Burqa ban in France is widely expected to become law, despite the concerns of many French Muslims, who fear it will stigmatize them.
Remy de la Mauviniere/AP
France's hotly debated bill to ban burqa-style Islamic veils in public is going before parliament, with President Nicolas Sarkozy's government casting the measure as a way to promote equality between the sexes and protect oppressed women.
The bill being debated Tuesday is widely expected to become law, despite the concerns of many French Muslims, who fear it will stigmatize them. Many law scholars also argue it would violate the constitution.
While ordinary Muslim headscarves are common in France, face-covering veils are a rarity — the Interior Ministry says only 1,900 women in France wear them.
Yet the planned law would be a turning point for Islam in a country with a Muslim population of at least 5 million people, the largest in western Europe.
France is determined to protect the country's deeply rooted secular values, and the conservative government is encouraging a moderate, state-sanctioned Islam that respects the secular state. Last week Prime Minister Francois Fillon inaugurated a mosque in the Paris suburbs.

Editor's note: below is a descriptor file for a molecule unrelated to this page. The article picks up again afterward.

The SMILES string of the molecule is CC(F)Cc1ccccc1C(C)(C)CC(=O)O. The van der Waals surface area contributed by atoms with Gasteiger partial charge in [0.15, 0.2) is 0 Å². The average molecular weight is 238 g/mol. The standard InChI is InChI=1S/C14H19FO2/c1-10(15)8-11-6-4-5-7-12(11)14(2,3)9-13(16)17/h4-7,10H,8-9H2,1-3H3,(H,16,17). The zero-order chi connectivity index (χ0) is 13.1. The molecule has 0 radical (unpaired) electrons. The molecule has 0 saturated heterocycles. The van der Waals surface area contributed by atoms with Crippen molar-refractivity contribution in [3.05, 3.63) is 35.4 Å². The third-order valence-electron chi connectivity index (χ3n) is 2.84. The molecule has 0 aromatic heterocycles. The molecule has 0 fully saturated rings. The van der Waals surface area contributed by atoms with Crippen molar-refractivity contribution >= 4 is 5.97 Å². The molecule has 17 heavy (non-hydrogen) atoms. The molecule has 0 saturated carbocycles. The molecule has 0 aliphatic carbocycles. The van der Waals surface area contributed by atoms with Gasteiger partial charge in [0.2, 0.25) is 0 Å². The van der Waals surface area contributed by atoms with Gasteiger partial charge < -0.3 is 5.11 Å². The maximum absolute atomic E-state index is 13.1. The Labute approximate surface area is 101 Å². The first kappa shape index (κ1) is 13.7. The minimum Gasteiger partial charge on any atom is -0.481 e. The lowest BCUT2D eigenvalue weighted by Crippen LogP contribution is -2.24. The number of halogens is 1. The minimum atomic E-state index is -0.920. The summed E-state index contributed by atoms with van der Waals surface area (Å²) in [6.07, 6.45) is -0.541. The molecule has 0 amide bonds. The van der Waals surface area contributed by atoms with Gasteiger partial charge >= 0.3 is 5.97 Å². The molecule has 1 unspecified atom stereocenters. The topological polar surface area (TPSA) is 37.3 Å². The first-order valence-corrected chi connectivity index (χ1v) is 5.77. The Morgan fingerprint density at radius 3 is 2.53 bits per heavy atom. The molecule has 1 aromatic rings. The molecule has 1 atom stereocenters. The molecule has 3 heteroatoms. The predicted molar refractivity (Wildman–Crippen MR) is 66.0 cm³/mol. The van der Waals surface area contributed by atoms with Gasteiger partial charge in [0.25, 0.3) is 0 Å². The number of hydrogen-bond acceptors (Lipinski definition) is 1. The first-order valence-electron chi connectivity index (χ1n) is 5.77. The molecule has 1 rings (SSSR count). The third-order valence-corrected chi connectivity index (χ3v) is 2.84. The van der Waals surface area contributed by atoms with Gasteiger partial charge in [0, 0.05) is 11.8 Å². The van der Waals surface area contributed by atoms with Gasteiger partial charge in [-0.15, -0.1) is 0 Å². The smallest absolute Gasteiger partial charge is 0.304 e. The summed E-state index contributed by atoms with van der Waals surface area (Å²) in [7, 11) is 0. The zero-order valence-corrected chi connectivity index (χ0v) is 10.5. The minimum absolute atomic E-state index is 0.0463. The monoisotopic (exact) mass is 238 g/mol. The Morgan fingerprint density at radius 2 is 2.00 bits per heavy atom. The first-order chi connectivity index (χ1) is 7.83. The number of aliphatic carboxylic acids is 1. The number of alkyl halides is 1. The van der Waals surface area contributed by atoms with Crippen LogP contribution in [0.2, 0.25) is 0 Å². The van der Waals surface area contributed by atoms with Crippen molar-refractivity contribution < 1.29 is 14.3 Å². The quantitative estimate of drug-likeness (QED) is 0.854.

Discussion on face-covering veils starts later Tuesday at the National Assembly, or lower house, where lawmakers are expected to vote on the bill July 13. The bill goes to the Senate in September. Some leftist opposition lawmakers also support it.
Authorities in several European countries have been debating similar bans. Belgium's lower house has enacted a ban on the face-covering veil, though it must be ratified by the upper chamber.
In France, the bill says France's founding tenets of liberty, equality and fraternity are at stake.
The legislation would forbid face-covering Muslim veils such as the niqab or burqa in all public places in France, even in the street. It calls for €150 ($185) fines or citizenship classes for women who run afoul of the law, and in some cases both.
Part of the bill is aimed at husbands and fathers who impose such veils on female family members. Under the most current version of the text, anyone convicted of forcing a woman to wear such a veil risks a year of prison and a €30,000 fine — with both those penalties doubled if the victim is a minor.
Amnesty International has urged French lawmakers to reject the bill, and a French anti-racism group, MRAP, which opposes such dress, has said a law would be "useless and dangerous." France's highest administrative body, the Council of State, warned in March that a total ban risks being found unconstitutional.
France banned common Muslim headscarves and other obvious religious symbols from classrooms in 2004.